In a word, yes. Indiana law is clear that if it appears to the Indiana State Police that a person has a proper reason for carrying a gun, is of good character and reputation, is a proper person to be licensed, and is a citizen or a qualifying non-citizen, then the superintendent “shall” issue the applicant a license. I.C. 35-47-2-3(e).
A “proper person” under the statute means any person who does not have a disqualifying conviction (or juvenile adjudication) and has not had their rights restored, is not prohibited by a court order from possessing a gun, does not have a record of alcohol or drug abuse, does not have documented evidence that would give rise to a reasonable belief that a person has propensity for violent or emotionally unstable conduct, does not make a false statement of material fact on the person’s application, does not have a conviction for any crime involving the inability to safely handle a handgun, has not been involuntarily committed or the subject of a statutory commitment or have been found incompetent to stand trial, insane, or mentally ill by a court. See generally I.C. 35-47-1-7.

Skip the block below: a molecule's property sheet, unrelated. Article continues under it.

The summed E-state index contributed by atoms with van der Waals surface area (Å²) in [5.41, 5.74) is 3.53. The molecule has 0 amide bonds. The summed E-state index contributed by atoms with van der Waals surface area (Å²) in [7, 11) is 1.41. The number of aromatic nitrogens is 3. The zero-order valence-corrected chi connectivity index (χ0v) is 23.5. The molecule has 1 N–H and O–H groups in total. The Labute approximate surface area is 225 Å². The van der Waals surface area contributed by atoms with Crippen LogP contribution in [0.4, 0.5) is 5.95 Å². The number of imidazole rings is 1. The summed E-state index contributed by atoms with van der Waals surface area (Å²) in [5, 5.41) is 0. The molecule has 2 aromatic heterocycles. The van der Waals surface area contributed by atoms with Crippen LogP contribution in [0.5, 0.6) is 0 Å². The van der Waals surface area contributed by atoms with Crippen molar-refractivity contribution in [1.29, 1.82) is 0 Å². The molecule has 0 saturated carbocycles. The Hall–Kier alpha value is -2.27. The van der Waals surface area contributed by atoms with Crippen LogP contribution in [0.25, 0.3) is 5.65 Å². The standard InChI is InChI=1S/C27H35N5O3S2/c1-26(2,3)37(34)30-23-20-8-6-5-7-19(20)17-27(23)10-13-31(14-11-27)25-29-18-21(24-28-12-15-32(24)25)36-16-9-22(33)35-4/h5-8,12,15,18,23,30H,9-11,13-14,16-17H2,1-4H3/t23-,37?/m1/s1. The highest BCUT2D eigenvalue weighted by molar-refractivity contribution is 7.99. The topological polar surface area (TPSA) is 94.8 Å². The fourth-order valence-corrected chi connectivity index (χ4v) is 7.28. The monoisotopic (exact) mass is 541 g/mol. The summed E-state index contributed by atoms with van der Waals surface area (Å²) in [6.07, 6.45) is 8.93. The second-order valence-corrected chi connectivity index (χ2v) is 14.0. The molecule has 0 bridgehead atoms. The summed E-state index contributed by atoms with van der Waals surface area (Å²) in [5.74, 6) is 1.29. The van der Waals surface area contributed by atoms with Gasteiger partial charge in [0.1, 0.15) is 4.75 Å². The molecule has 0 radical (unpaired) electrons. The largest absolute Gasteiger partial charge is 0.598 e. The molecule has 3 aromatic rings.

In short, there is nothing in the statute that disqualifies a blind or visually-impaired person from applying for and receiving a handgun license. In fact, if he or she qualifies, the statute seems to be clear that the superintendent “shall” give that individual a permit.
While there appears to be no binding case in Indiana that addresses this issue, other states have addressed it. Iowa grants handgun permits to the blind and visually impaired. See http://www.usatoday.com (“Iowa Grants Gun Permits to the Blind” by Jason Clayworth on September 8, 2013, last visited February 1, 2014). However, Nebraska and South Carolina require proof of vision before a handgun permit issued. Nebraska Revised Statute § 69-2433 and South Carolina Section 23-31-215. Nonetheless, whether visually impaired or not, individuals who possess or handle firearms are required to do so responsibly and are subject to various criminal and civil penalties if they do not. See, e.g., I.C. 35-42 et seq.
If you have questions or concerns about firearms or handgun-related legal issues, or if you are seeking a handgun license, contact Keffer Hirschauer LLP today at 1-800-NOT GUILTY or (317) 857-0160.